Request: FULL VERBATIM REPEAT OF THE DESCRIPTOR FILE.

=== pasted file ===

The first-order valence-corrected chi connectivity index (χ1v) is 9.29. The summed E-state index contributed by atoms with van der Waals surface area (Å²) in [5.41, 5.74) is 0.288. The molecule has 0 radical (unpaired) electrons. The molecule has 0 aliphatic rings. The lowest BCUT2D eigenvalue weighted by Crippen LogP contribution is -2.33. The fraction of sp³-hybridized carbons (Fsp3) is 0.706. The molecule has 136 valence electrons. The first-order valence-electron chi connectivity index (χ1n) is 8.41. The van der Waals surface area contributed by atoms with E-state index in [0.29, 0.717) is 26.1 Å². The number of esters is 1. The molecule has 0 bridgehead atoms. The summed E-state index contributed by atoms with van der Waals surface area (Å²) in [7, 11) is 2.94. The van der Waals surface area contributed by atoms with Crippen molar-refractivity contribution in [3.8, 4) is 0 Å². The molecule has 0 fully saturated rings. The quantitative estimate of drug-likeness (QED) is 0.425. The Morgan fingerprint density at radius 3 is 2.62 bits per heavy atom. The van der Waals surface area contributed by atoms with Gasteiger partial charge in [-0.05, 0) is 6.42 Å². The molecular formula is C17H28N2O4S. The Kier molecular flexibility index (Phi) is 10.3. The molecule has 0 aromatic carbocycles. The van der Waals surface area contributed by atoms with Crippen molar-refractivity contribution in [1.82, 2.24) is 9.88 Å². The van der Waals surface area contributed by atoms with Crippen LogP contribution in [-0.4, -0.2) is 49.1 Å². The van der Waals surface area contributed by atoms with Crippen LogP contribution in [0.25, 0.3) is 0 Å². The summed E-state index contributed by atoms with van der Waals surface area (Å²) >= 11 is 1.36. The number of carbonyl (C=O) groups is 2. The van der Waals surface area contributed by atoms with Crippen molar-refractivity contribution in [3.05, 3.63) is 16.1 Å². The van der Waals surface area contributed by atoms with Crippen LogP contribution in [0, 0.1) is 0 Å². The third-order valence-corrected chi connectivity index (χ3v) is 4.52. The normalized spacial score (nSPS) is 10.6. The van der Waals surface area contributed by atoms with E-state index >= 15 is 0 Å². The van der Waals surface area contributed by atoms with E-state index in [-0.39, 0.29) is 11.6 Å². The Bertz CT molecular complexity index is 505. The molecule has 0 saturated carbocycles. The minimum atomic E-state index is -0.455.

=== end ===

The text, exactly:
The first-order valence-corrected chi connectivity index (χ1v) is 9.29. The summed E-state index contributed by atoms with van der Waals surface area (Å²) in [5.41, 5.74) is 0.288. The molecule has 0 radical (unpaired) electrons. The molecule has 0 aliphatic rings. The lowest BCUT2D eigenvalue weighted by Crippen LogP contribution is -2.33. The fraction of sp³-hybridized carbons (Fsp3) is 0.706. The molecule has 136 valence electrons. The first-order valence-electron chi connectivity index (χ1n) is 8.41. The van der Waals surface area contributed by atoms with E-state index in [0.29, 0.717) is 26.1 Å². The number of esters is 1. The molecule has 0 bridgehead atoms. The summed E-state index contributed by atoms with van der Waals surface area (Å²) in [7, 11) is 2.94. The van der Waals surface area contributed by atoms with Crippen molar-refractivity contribution in [3.8, 4) is 0 Å². The molecule has 0 fully saturated rings. The quantitative estimate of drug-likeness (QED) is 0.425. The Morgan fingerprint density at radius 3 is 2.62 bits per heavy atom. The van der Waals surface area contributed by atoms with Gasteiger partial charge in [-0.05, 0) is 6.42 Å². The molecular formula is C17H28N2O4S. The Kier molecular flexibility index (Phi) is 10.3. The molecule has 0 aromatic carbocycles. The van der Waals surface area contributed by atoms with Crippen molar-refractivity contribution in [1.82, 2.24) is 9.88 Å². The van der Waals surface area contributed by atoms with Crippen LogP contribution in [-0.4, -0.2) is 49.1 Å². The van der Waals surface area contributed by atoms with Crippen LogP contribution in [0.25, 0.3) is 0 Å². The summed E-state index contributed by atoms with van der Waals surface area (Å²) >= 11 is 1.36. The number of carbonyl (C=O) groups is 2. The van der Waals surface area contributed by atoms with Crippen molar-refractivity contribution in [3.05, 3.63) is 16.1 Å². The van der Waals surface area contributed by atoms with Crippen LogP contribution in [0, 0.1) is 0 Å². The third-order valence-corrected chi connectivity index (χ3v) is 4.52. The normalized spacial score (nSPS) is 10.6. The van der Waals surface area contributed by atoms with E-state index >= 15 is 0 Å². The van der Waals surface area contributed by atoms with E-state index in [-0.39, 0.29) is 11.6 Å². The Bertz CT molecular complexity index is 505. The molecule has 0 saturated carbocycles. The minimum atomic E-state index is -0.455.